The Most Complex Synthetic Biology Circuit
MIT researchers have created what is being called the most complex synthetic biology circuit ever built.
Synthetic biologists design cellular circuits that can perform new functions, such as sensing environmental conditions, using genes as interchangeable parts. However, most of the circuits designed so far have been limited by the difficulty in assembling genetic components that donít interfere with each other.
(4-input AND gate)
Unlike electronic circuits on a silicon chip, biological circuits inside a cell cannot be physically isolated from one another. ďThe cell is sort of a burrito. It has everything mixed together,Ē says Christopher Voigt, an associate professor of biological engineering at MIT.
Because all the cellular machinery for reading genes and synthesizing proteins is jumbled together, researchers have to be careful that proteins that control one part of their synthetic circuit donít hinder other parts of the circuit.
Voigt and his students have now developed circuit components that donít interfere with one another, allowing them to produce the most complex synthetic circuit ever built. The circuit, described in the Oct. 7 issue of Nature, integrates four sensors for different molecules. Such circuits could be used in cells to precisely monitor their environments and respond appropriately.
ďItís incredibly complex, stitching together all these pieces,Ē says Voigt, who is co-director of the Synthetic Biology Center at MIT. Larger circuits would require computer programs that Voigt and his students are now developing, which should allow them to combine hundreds of circuits in new and useful ways.
The pathway consists of three components: an activator, a promoter and a chaperone. A promoter is a region of DNA where proteins bind to initiate transcription of a gene. An activator is one such protein. Some activators also require a chaperone protein before they can bind to DNA to initiate transcription.
Fans of science fiction writer Greg Bear recall the living "biologics" from his 1984 novel Blood Music:
Why limit oneself to silicon and protein and biochips a hundreth of a millimeter wide, when in almost every living cell there was already a functioning computer with a huge memory? A mammallian cell had a DNA complement of several million base pairs, each acting as a piece of information. What was reproduction, after all, but a compterized biological process of enormous complexity and reliability? The earliest biologic strings had been inserted into E. coli bacteria as circular plasmids...
(Read more about Greg Bear's biologics)
Via Kurzweil AI and MIT.
Scroll down for more stories in the same category. (Story submitted 10/8/2012)
Follow this kind of news @Technovelgy.
| Email | RSS | Blog It | Stumble | del.icio.us | Digg | Reddit |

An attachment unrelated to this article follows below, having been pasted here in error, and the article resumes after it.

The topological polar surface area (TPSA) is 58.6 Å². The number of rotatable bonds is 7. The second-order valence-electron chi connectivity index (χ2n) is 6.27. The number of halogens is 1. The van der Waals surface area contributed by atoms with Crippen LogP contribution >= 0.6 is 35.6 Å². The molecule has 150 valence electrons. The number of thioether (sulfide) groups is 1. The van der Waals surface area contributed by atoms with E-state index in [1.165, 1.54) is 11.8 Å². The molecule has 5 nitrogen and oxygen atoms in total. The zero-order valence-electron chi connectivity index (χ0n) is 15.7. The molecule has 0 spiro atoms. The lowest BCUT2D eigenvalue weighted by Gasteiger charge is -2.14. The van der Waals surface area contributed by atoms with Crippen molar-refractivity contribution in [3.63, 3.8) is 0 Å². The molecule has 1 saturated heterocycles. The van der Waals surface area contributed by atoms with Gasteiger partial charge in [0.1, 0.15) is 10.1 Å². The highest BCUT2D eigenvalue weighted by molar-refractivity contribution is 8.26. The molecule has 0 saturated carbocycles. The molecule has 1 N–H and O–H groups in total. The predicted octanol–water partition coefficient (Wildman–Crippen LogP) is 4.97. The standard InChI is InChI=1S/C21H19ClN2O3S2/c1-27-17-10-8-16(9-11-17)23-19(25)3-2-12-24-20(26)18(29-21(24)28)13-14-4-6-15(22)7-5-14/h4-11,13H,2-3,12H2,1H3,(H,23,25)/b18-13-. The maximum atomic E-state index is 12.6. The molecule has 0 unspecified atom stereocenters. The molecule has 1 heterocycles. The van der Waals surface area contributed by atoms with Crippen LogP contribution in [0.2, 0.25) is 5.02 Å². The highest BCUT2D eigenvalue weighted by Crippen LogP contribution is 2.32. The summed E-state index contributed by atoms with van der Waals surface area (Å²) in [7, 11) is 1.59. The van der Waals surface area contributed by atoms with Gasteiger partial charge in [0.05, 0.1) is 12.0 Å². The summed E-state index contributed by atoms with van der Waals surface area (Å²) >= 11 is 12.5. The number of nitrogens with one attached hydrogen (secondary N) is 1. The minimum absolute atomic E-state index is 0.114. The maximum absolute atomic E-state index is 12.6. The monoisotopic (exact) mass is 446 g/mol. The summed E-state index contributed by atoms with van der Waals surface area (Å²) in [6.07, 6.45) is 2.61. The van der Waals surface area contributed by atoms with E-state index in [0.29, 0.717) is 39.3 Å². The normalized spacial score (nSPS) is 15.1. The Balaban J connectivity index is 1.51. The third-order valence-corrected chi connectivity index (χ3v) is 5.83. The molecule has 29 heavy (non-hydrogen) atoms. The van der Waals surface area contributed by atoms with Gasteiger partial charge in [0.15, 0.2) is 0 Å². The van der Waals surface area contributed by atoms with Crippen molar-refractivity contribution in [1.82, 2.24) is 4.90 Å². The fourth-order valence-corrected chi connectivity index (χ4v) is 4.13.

you like to contribute a story tip?
Get the URL of the story, and the related sf author, and add
Comment/Join discussion ( 0 )
Related News Stories -
Amazing 'Hybrid' Solar-Powered Sea Slug Does Photosynthesis
Thank goodness for Star Trek.
Should You Submit Your DNA To A Database?
Consumer DNA services are often inaccurate.
Humans Evolve Deep Diving Abilities
Sounds like '60s sci-fi to me.
Researchers Create Bowls, Coils, Ripples Of Living Tissue
'... biological robots were not living creatures.' - Arthur C. Clarke, 1972.
Technovelgy (that's tech-novel-gee!)
is devoted to the creative science inventions and ideas of sf authors. Look for
the Invention Category that interests
you, the Glossary, the Invention
Timeline, or see what's New.
Las Vegas Humans Ready To Strike Over Robots
'A worker replaced by a nubot... had to be compensated.'
You'll Regrow That Limb, One Day
'... forcing the energy transfer which allowed him to regrow his lost fingers.'
Elon Musk Seeks To Create 1941 Heinlein Speedster
'The car surged and lifted, clearing its top by a negligible margin.'
Somnox Sleep Robot - Your Sleepytime Cuddlebot
Science fiction authors are serious about sleep, too.
Real-Life Macau or Ghost In The Shell
Art imitates life imitates art.
Has Climate Change Already Been Solved By Aliens?
'I had explained," said Nessus, "that our civilisation was dying in its own waste heat.'
First 3D Printed Human Corneas From Stem Cells
Just what we need! Lots of spare parts.
VirtualHome: Teaching Robots To Do Chores Around The House
'Just what did I want Flexible Frank to do? - any work a human being does around a house.'
Messaging Extraterrestrial Intelligence (METI) Workshop
SF writers have thought about this since the 19th century.
Nanorobots Roam Your Bloodstream, Cleaning It
Too bad they won't have lasers, though...
Galini 3D Printed Sleeping Pod Tiny Houses
'The houses are prefabricated units...'
MIT Boffins Create Psychopath AI On Purpose
There's a lesson in this for neural net AI engineers everywhere.
Skin Electronics 3D Printed
'June's body is a tracery of lambent lines, like some arcane capillary circuitry...'
Artificial Sensory Neurons For Prosthetics, Robots
Great for humans and robots!
China Uses Artificial Intelligence To Grade Student Papers
Looks like the City Fathers are starting to take over China's education system.
Electronic Tongues Will Rule The Kitchen
'Install taste buds in the end of one tentacle...'
More SF in the News Stories
More Beyond Technovelgy science news stories